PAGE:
For example, if you wear progressive lenses, you may find that you need to tip your head back for certain tasks as the reading zone is in the bottom of the lenses. You can avoid neck discomfort by purchasing special work glasses that have the vision you need placed higher up in the lenses.

Special-design lenses for work-related tasks often are called occupational lenses.

If your hobbies include anything requiring intense focusing on fine details at very close distances, a separate pair of reading glasses may be helpful — perhaps with stronger lenses than you normally would use for reading.

If both your eyes need the same correction, then you can purchase pairs of ready-made reading glasses, also called "readers," almost anywhere: pharmacies, bookstores and even newsagents.

If each of your eyes has a different correction need, which is very common, then you'll want to order a custom pair of glasses from your optometrist to accurately address the prescription needs of each eye.

Of course, safety glasses are a must to protect your eyes from flying debris when you are working with power tools as well as hand tools such as hammers and saws.

Sports eye-wear

By changing the lens tint of sunglasses, you can improve your visual acuity on the tennis court, golf course or the slopes.

Sport-specific eye-wear can enhance performance by improving visual clarity while protecting your eyes from injury. Within this category, you'll find both glasses and sunglasses with impact-resistant polycarbonate or Trivex lenses.

Sport glasses, sport contact lenses and protective sports eye-wear all are great options for athletes.

Driving glasses

Driving glasses come in two categories: sunglasses designed specifically for driving and prescription glasses. Sunglasses for driving feature polarised lenses that reduce reflected glare and make it easier to see in bright sunlight.

Drivers who have been in accidents often claim that they couldn't see the other car or a pedestrian because of glare reflecting off the road or the sun shining in their eyes, studies have shown that glare can be a causative factor in car accidents.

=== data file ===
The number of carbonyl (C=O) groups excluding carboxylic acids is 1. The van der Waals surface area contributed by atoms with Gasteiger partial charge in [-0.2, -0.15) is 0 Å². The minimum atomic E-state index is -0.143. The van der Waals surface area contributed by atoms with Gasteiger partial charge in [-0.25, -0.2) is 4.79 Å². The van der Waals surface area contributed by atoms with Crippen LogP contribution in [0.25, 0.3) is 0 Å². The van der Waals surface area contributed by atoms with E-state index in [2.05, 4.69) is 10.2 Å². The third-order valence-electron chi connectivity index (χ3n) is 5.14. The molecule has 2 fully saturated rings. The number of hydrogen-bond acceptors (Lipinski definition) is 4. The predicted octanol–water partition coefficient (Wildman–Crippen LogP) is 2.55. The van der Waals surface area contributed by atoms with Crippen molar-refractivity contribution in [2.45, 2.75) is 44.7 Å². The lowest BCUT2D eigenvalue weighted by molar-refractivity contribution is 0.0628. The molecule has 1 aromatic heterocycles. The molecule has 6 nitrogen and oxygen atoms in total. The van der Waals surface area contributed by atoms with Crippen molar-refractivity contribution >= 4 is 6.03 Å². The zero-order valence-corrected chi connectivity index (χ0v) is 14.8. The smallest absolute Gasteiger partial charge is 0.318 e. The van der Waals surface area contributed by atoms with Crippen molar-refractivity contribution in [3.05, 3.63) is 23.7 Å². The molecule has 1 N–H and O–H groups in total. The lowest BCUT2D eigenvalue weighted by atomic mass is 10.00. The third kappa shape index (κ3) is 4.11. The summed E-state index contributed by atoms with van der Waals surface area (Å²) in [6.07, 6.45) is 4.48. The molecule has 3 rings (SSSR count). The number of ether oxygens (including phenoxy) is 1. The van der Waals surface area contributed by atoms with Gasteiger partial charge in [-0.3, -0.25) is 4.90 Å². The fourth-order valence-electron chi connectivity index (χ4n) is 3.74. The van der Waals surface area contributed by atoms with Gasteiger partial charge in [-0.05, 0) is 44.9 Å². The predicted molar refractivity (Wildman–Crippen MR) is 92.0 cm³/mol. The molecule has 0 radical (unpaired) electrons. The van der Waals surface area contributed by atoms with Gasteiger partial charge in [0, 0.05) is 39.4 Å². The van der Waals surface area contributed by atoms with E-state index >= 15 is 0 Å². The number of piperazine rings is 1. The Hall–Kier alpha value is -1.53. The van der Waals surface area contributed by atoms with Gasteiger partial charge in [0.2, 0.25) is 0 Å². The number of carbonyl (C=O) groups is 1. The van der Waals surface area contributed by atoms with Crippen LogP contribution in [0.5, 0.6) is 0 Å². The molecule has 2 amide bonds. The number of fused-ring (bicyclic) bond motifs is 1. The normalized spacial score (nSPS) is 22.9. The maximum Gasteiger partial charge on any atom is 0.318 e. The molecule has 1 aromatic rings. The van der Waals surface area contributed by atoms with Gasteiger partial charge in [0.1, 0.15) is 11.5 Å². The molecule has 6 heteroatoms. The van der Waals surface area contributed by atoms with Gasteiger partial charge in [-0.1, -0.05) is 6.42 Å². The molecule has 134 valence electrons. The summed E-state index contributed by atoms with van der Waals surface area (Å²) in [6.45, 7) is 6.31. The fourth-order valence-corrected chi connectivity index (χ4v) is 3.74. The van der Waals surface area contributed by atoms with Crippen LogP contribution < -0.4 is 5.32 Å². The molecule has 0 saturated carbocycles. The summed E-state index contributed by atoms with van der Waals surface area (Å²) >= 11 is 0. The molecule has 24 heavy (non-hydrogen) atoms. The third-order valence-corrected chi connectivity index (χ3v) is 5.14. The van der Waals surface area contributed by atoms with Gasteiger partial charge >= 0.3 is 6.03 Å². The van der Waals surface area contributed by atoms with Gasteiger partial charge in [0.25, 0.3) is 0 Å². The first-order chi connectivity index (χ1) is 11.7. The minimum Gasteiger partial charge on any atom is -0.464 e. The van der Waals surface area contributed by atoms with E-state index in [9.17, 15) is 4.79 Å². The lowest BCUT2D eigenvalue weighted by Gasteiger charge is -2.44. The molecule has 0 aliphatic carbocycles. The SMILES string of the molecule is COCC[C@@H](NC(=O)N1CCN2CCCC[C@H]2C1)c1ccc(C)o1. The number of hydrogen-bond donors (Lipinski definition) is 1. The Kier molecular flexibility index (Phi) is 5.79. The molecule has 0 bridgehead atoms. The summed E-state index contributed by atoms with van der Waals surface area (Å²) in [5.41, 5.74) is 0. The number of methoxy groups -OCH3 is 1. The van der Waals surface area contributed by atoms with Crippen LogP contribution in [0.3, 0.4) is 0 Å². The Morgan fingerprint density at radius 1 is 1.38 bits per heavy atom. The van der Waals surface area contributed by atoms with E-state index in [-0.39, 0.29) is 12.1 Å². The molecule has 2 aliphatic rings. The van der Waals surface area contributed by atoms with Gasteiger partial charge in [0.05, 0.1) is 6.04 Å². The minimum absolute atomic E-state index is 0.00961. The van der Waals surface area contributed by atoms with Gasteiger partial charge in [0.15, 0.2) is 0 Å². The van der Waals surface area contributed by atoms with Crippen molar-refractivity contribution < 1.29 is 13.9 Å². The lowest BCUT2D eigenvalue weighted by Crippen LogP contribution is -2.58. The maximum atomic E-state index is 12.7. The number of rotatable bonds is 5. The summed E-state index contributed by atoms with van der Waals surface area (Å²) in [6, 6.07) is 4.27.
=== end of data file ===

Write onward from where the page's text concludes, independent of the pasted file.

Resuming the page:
Polarised sunglass lenses reduce glare and make it easier to see in bright conditions, and polarised lenses tinted specifically for driving increase contrast for sharper vision.

Prescription spectacles for driving should always include anti-reflection coating. AR coating reduces ghosting from light reflecting off the front and back surfaces of your lenses and allows more light to enter your eyes for better vision when driving at night.

Safety eye-wear

Many people buy specialty eye-wear for increased eye safety. This eye-wear can be in the form of safety glasses or sports goggles.

Safety eye-wear is made of ultra-durable materials and provides more coverage than regular glasses, especially when the frame has a wraparound design or includes top and side shields. Many safety frames also include spring hinges for added durability.

All safety eye-wear should include lightweight, impact-resistant polycarbonate or Trivex lenses for comfort and superior eye protection.

Specialty eye-wear for fun and fashion

Maybe you want more than one pair of spectacles simply so you can match your eye-wear to different outfits or moods.

To help you find the frames that will look best on you, you might want to read these articles next:

How to select frames that compliment your face shape

How to choose glasses that match your personality and lifestyle